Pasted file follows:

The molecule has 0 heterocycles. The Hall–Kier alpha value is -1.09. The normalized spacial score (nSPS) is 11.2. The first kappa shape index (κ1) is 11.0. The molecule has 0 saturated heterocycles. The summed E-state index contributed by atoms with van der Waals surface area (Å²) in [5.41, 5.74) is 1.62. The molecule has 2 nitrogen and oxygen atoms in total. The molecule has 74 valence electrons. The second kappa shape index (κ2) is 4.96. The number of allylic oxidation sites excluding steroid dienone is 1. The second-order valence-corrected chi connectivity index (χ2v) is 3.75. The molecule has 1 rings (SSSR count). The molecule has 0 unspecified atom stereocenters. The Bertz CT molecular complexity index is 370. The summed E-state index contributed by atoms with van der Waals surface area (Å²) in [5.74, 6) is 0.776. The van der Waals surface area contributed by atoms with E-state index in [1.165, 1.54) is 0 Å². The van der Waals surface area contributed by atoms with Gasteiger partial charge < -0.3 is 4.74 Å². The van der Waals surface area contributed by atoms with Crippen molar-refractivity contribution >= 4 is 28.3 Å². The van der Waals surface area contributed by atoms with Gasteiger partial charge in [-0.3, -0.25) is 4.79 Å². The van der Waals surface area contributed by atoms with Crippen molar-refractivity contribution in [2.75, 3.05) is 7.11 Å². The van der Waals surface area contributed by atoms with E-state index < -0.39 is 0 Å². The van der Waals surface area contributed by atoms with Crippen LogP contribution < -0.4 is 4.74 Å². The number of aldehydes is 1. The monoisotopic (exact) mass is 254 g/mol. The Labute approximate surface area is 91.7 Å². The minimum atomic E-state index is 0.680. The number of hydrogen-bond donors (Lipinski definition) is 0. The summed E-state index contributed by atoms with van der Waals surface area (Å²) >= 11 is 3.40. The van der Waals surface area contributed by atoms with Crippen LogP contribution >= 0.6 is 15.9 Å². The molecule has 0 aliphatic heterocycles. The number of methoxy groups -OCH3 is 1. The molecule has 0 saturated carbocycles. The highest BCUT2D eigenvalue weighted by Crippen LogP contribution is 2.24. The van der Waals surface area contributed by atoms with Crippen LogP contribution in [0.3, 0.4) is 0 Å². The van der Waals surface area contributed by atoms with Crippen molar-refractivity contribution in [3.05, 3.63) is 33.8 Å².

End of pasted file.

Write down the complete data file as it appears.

The molecule has 0 heterocycles. The Hall–Kier alpha value is -1.09. The normalized spacial score (nSPS) is 11.2. The first kappa shape index (κ1) is 11.0. The molecule has 0 saturated heterocycles. The summed E-state index contributed by atoms with van der Waals surface area (Å²) in [5.41, 5.74) is 1.62. The molecule has 2 nitrogen and oxygen atoms in total. The molecule has 74 valence electrons. The second kappa shape index (κ2) is 4.96. The number of allylic oxidation sites excluding steroid dienone is 1. The second-order valence-corrected chi connectivity index (χ2v) is 3.75. The molecule has 1 rings (SSSR count). The molecule has 0 unspecified atom stereocenters. The Bertz CT molecular complexity index is 370. The summed E-state index contributed by atoms with van der Waals surface area (Å²) in [5.74, 6) is 0.776. The van der Waals surface area contributed by atoms with E-state index in [1.165, 1.54) is 0 Å². The van der Waals surface area contributed by atoms with Gasteiger partial charge < -0.3 is 4.74 Å². The van der Waals surface area contributed by atoms with Crippen molar-refractivity contribution >= 4 is 28.3 Å². The van der Waals surface area contributed by atoms with Gasteiger partial charge in [-0.3, -0.25) is 4.79 Å². The van der Waals surface area contributed by atoms with Crippen molar-refractivity contribution in [2.75, 3.05) is 7.11 Å². The van der Waals surface area contributed by atoms with E-state index < -0.39 is 0 Å². The van der Waals surface area contributed by atoms with Crippen LogP contribution < -0.4 is 4.74 Å². The number of aldehydes is 1. The monoisotopic (exact) mass is 254 g/mol. The Labute approximate surface area is 91.7 Å². The minimum atomic E-state index is 0.680. The number of hydrogen-bond donors (Lipinski definition) is 0. The summed E-state index contributed by atoms with van der Waals surface area (Å²) >= 11 is 3.40. The van der Waals surface area contributed by atoms with Crippen LogP contribution >= 0.6 is 15.9 Å². The molecule has 0 aliphatic heterocycles. The number of methoxy groups -OCH3 is 1. The molecule has 0 saturated carbocycles. The highest BCUT2D eigenvalue weighted by Crippen LogP contribution is 2.24. The van der Waals surface area contributed by atoms with Crippen LogP contribution in [0.3, 0.4) is 0 Å². The van der Waals surface area contributed by atoms with Crippen molar-refractivity contribution in [3.05, 3.63) is 33.8 Å².